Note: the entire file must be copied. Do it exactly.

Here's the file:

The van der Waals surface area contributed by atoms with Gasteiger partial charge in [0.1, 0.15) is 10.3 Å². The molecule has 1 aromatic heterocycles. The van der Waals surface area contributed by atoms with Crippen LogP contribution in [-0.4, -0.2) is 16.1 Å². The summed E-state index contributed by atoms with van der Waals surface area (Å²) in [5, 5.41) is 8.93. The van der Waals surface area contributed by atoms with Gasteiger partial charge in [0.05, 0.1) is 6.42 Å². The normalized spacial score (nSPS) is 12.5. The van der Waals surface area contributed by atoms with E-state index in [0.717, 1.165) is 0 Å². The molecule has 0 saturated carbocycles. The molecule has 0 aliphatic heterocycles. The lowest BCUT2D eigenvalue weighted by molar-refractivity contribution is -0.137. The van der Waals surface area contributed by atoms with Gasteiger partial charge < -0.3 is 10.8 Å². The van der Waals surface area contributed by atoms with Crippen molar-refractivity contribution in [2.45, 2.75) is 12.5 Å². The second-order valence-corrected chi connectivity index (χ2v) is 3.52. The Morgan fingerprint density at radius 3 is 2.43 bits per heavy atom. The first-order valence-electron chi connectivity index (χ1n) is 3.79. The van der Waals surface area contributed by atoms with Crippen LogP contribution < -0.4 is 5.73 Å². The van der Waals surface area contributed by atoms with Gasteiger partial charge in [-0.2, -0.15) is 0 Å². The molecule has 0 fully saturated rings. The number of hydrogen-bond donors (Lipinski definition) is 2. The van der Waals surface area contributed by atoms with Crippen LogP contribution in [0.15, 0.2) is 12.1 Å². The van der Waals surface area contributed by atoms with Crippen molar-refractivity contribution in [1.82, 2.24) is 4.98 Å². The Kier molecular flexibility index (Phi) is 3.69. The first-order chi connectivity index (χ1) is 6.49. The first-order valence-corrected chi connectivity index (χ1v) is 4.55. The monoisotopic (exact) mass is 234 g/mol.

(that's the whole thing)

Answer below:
The van der Waals surface area contributed by atoms with Gasteiger partial charge in [0.1, 0.15) is 10.3 Å². The molecule has 1 aromatic heterocycles. The van der Waals surface area contributed by atoms with Crippen LogP contribution in [-0.4, -0.2) is 16.1 Å². The summed E-state index contributed by atoms with van der Waals surface area (Å²) in [5, 5.41) is 8.93. The van der Waals surface area contributed by atoms with Gasteiger partial charge in [0.05, 0.1) is 6.42 Å². The normalized spacial score (nSPS) is 12.5. The van der Waals surface area contributed by atoms with E-state index in [0.717, 1.165) is 0 Å². The molecule has 0 saturated carbocycles. The molecule has 0 aliphatic heterocycles. The lowest BCUT2D eigenvalue weighted by molar-refractivity contribution is -0.137. The van der Waals surface area contributed by atoms with Gasteiger partial charge < -0.3 is 10.8 Å². The van der Waals surface area contributed by atoms with Crippen molar-refractivity contribution in [2.45, 2.75) is 12.5 Å². The second-order valence-corrected chi connectivity index (χ2v) is 3.52. The Morgan fingerprint density at radius 3 is 2.43 bits per heavy atom. The first-order valence-electron chi connectivity index (χ1n) is 3.79. The van der Waals surface area contributed by atoms with Crippen LogP contribution < -0.4 is 5.73 Å². The van der Waals surface area contributed by atoms with Gasteiger partial charge in [-0.2, -0.15) is 0 Å². The molecule has 0 fully saturated rings. The number of hydrogen-bond donors (Lipinski definition) is 2. The van der Waals surface area contributed by atoms with Crippen LogP contribution in [0.15, 0.2) is 12.1 Å². The van der Waals surface area contributed by atoms with Crippen molar-refractivity contribution in [1.82, 2.24) is 4.98 Å². The Kier molecular flexibility index (Phi) is 3.69. The first-order chi connectivity index (χ1) is 6.49. The first-order valence-corrected chi connectivity index (χ1v) is 4.55. The monoisotopic (exact) mass is 234 g/mol.